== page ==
Skip to content
Support Provided By: Learn more
  • Lesson plan
  • Grades 11-12,
  • Grades 9-10

The Infiltrators: Examinations of Immigrant Detainment, Safety, and Strategies for Resistance


A true story of young immigrants who get detained by U.S. Border Patrol—on purpose—and put in a shadowy for-profit detention center. Marco and Viri are members of a group of radical Dreamers on a mission to stop deportations, and they believe the best place to do that is in detention. In this lesson, students are asked to consider the practices and processes of US immigration policy; including detainment and deportation; treatment of people within detention centers; and issues of privacy and protection.

A Note from Curriculum Creator, Stacia Cedillo

This lesson plan invites us to consider the following questions that are crucial for critically engaged students and citizens: What visions can we create, what hopes can we possess? How do we work with others to communicate the revolutionary urgencies of our time? How can we transform our concepts of citizen and country?

A Note to Teachers

Discussing immigration—and more specifically, deportation—can trigger fear, anxiety, and discomfort for students who are directly impacted by the U.S. immigration and deportation complex. Individual stories and experiences can be a powerful teaching tool, but teachers should be careful to avoid inadvertently singling out or encroaching on the confidential citizenship status of immigrant students and their family members. Teachers should also take steps to avoid re-traumatization around the subject of immigrant detention that is the main focus of this film. This may require having conversations with students impacted by immigrant detention in advance, during, or after the lesson. Laying ground rules for discussion requiring respectful conversation, for instance, explicitly prohibiting bigoted language, is another key responsibility teachers should take to avoid enacting trauma in the classroom.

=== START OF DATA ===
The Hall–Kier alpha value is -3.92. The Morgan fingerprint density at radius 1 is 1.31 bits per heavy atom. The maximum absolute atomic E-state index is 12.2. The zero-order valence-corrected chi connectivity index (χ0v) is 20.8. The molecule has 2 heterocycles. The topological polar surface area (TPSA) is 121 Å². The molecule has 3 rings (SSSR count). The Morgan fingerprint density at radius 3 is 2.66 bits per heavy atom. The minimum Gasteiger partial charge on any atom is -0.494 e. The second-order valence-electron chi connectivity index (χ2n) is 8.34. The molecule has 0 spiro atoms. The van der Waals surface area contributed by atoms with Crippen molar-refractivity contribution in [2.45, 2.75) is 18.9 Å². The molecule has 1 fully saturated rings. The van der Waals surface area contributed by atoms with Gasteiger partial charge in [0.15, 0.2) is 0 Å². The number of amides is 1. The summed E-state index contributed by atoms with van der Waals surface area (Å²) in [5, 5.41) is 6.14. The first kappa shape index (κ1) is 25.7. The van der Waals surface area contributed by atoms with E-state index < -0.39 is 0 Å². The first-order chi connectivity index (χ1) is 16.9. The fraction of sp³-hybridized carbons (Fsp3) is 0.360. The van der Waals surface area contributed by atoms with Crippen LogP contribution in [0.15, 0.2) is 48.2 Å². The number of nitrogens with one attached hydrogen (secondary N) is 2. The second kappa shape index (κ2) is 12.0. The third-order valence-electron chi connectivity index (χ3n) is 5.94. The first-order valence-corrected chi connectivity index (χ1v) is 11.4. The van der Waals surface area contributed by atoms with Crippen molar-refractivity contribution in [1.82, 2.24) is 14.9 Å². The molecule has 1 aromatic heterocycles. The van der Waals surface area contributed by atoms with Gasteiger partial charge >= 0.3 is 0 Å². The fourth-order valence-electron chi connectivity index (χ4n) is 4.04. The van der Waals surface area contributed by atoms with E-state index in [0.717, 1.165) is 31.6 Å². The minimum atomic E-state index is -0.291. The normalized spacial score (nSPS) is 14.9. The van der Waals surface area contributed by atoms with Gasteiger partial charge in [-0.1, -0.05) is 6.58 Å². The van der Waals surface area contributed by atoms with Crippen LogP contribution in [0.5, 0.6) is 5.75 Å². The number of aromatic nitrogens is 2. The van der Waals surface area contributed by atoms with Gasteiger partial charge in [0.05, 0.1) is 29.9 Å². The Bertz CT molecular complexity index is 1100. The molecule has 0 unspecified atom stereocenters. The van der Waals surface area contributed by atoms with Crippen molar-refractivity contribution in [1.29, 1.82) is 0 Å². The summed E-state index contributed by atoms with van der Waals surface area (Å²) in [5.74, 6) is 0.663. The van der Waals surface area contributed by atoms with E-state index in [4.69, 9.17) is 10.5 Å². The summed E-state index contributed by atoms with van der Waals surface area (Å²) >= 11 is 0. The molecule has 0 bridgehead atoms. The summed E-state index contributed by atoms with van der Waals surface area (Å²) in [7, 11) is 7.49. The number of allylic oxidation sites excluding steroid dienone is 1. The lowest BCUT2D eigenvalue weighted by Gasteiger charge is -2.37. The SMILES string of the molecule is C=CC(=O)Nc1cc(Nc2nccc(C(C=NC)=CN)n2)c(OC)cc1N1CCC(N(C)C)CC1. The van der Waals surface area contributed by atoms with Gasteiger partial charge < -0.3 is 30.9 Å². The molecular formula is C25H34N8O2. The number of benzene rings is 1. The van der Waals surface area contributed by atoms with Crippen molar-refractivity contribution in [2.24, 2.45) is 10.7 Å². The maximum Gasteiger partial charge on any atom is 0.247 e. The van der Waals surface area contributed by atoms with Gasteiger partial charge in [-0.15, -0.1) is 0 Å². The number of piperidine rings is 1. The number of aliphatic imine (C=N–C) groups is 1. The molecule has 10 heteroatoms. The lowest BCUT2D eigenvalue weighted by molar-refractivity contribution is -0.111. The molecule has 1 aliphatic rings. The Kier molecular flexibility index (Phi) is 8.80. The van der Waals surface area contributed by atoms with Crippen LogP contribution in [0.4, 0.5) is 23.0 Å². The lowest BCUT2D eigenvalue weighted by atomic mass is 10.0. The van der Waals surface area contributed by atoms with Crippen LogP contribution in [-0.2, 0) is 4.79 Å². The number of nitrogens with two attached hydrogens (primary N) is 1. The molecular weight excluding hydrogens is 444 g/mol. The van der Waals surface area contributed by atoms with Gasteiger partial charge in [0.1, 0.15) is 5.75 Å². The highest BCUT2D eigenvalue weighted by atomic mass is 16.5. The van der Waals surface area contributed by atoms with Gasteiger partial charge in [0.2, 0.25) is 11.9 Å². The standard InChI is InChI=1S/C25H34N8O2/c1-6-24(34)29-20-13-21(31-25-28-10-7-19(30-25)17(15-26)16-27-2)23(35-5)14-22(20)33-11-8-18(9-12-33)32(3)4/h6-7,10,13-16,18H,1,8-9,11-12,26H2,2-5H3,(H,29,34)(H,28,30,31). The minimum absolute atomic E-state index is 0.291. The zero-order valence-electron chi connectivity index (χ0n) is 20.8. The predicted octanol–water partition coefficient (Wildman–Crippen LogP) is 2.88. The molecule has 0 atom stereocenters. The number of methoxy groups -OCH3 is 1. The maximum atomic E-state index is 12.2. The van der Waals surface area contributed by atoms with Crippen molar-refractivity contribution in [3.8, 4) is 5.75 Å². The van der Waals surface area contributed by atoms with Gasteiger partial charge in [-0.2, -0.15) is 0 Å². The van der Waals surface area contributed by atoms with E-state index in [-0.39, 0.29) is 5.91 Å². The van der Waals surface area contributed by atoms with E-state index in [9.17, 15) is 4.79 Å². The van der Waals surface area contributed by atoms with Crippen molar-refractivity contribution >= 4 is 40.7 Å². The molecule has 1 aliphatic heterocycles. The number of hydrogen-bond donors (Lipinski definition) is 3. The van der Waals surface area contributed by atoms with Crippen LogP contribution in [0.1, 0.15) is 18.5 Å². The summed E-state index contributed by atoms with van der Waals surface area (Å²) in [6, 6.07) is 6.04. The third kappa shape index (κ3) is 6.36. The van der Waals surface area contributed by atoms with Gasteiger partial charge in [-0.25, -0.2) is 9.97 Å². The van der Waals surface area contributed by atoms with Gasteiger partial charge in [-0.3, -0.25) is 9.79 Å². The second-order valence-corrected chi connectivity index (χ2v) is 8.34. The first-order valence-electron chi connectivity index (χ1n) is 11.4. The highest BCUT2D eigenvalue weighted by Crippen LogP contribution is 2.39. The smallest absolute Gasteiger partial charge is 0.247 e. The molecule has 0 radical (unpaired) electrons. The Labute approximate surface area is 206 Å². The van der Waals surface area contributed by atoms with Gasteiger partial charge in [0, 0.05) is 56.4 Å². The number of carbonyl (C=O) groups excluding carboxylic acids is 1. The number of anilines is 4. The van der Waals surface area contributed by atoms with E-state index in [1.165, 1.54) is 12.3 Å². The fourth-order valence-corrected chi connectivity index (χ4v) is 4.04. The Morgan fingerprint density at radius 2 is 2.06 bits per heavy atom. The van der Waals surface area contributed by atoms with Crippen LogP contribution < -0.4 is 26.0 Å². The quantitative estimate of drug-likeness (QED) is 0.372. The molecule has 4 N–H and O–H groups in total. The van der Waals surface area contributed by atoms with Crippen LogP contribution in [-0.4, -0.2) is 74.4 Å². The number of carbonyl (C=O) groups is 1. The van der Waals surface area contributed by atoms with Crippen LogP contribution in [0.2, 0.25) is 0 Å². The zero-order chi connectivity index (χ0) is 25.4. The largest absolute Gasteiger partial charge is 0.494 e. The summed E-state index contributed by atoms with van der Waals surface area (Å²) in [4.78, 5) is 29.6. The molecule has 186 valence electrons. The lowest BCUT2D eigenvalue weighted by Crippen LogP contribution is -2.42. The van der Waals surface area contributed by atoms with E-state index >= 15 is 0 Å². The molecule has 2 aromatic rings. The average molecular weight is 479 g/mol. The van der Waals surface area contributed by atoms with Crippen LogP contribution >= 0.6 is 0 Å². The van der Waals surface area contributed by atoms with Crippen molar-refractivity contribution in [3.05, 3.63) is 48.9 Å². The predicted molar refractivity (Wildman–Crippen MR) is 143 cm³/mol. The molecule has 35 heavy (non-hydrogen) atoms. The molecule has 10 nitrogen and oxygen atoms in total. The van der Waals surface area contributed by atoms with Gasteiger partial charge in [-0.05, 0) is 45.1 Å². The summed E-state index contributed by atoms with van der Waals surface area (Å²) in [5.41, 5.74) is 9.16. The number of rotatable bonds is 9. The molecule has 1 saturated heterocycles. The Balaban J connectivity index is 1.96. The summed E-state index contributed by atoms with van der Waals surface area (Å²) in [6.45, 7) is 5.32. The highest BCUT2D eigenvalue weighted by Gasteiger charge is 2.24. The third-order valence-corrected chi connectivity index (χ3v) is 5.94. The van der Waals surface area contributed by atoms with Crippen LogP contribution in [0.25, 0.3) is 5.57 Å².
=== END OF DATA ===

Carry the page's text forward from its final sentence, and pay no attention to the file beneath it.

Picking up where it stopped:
Subject Areas:

  • Civics and Government
  • Social Studies
  • Language Arts
  • U.S. History
  • Global Studies

Grade Levels: 9-12


In this lesson, students will:

  • Interrogate systems and conditions of detainment, incarceration, and deportation in the US
  • Identify hurdles, contradictions, and shortcomings within the legal framework for non-citizen immigrants seeking protection in the U.S.
  • Understand structural similarities and differences between public and private prisons
  • Examine differing approaches to activism and intervention, considering strategy and impact
  • Articulate opportunities for social change outside the legal framework


  • The Infiltrators film clips and equipment on which to show them
  • Paper and writing utensils

Time Needed:

Two 45-minute class periods with optional homework in between.

About the authors

Stacia Cedillo

Stacia Cedillo, M.A., is a former middle school science and social studies teacher. Stacia completed her master’s degree and doctoral coursework in cultural studies in education at the University of Texas at Austin, where she studied the role of race in education politics, policy, and ideology. She has worked as a community organizer, campaign volunteer, and policy intern in the Texas Legislature.